One week after the New Year’s Eve is enough time to recover from the hangover of bonenkais (friends and colleagues dinners), shinnenkais (New Years’s banquets) and commemorative celebrations at Christmas time in Japan; and maybe to talk about them. After a dinner with friends on Kiyamachi St. –when I found out how important is for a Japanese woman her future father-in-law’s scalp- and some salsa dancing at Rumbita, the Joya no Kane -108 tolls on the Buddhist temples’ big bells to celebrate the New Year and clean the same number of human sins- got me on Shijo Street on my way to Yasaka Jinja, the most frequented Shinto shrine in Kyoto on those days. Of course, since Japanese like to do most things together at the same time, the street was blocked by flocks of Japanese young people willing to pay homage to Shinto gods asking them for a year of pecuniary success and love or just to hang out around there. I decided not to wait what at freezing temperatures plus snow could be considered a Japanese purgatory and headed for my next destination, an electronic music club in the northern part of the city.



On my way to Metro, I happened to pass by a small tera (Buddhist temple), where a few people were eating toshikoshi soba, (buckwheat noodles, longer than usual and consumed on New Year’s Eve) around an improvised bonfire. My curiosity was stronger than my fear of finger frostbite and I stopped by to take a look at what was going on. Ipso facto I was invited by the friendly priest’s daughter to join a line of Japanese neighbors and stoically wait my turn to toll twice by myself the big bell with a heavy piece of wood. When I finally threw a few coins to a box and gave two small sticks –given previously to me by the young woman- to the very yasashii (kind) priest, I felt that neither my mistake with the name of the train station and the subsequent walk in the cold nor my curiosity-killed-the-cat peeping at the temple were accidental but with a purpose.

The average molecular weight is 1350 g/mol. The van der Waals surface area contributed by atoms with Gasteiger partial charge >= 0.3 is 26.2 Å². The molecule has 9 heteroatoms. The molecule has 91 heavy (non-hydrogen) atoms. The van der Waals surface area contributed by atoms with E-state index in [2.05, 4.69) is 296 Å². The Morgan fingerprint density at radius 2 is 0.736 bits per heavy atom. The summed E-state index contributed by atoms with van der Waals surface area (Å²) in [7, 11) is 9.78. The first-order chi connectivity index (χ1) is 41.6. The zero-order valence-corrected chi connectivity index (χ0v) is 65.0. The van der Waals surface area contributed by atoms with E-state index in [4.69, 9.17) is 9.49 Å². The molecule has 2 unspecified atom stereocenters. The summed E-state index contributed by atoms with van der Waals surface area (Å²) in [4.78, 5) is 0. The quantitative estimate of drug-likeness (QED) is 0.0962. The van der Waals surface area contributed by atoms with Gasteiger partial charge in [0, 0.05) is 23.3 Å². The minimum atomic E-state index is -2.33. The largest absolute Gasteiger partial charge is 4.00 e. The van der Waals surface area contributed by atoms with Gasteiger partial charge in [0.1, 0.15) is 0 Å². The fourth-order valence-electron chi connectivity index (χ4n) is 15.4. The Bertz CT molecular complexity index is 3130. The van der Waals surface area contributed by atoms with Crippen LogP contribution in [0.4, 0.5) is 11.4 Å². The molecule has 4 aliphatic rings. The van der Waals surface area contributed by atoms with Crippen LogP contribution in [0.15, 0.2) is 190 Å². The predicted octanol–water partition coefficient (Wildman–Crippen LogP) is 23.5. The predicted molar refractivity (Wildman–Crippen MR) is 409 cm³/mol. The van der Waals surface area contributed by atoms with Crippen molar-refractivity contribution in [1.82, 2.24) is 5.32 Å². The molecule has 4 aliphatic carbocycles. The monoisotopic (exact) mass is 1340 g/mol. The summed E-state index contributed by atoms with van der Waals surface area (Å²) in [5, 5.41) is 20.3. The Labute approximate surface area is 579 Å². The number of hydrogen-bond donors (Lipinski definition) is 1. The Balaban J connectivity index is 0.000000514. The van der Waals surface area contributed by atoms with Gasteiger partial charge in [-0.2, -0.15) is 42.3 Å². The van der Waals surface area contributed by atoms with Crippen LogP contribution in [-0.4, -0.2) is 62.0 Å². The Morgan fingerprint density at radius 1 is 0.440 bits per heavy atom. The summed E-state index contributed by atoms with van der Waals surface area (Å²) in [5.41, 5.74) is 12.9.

And I was in those high thoughts while holding the wood to hit the bell when something inside my left pocket started to vibrate like crazy. As if waking up from a mystic ecstasy, I realized that it was my cell-phone receiving a call from a dear one and decided that our dependency on technology to communicate with others is ruining our lives; but I interpreted the disrupting phone call as a sign of good fortune, hit the bell twice, thanked the Shinto priest and finally went to the disappointing, smoky, dark and noisy cave.


A few hours later I would wake up at home to drowsily connect to the Internet and have via Skype the you-know-which 12 grapes with my family in Madrid.

On January first I finally made it to a jinja, Shimogamo, where I bought an omikuji (a written fortune), just to laugh at myself because I got the worst possible one: bad luck in everything imaginable for the coming year. I refused to hang it on a pillar next to the altar in order to get rid of the bad omen: actually I just don’t believe in them; and it makes such a great memento!


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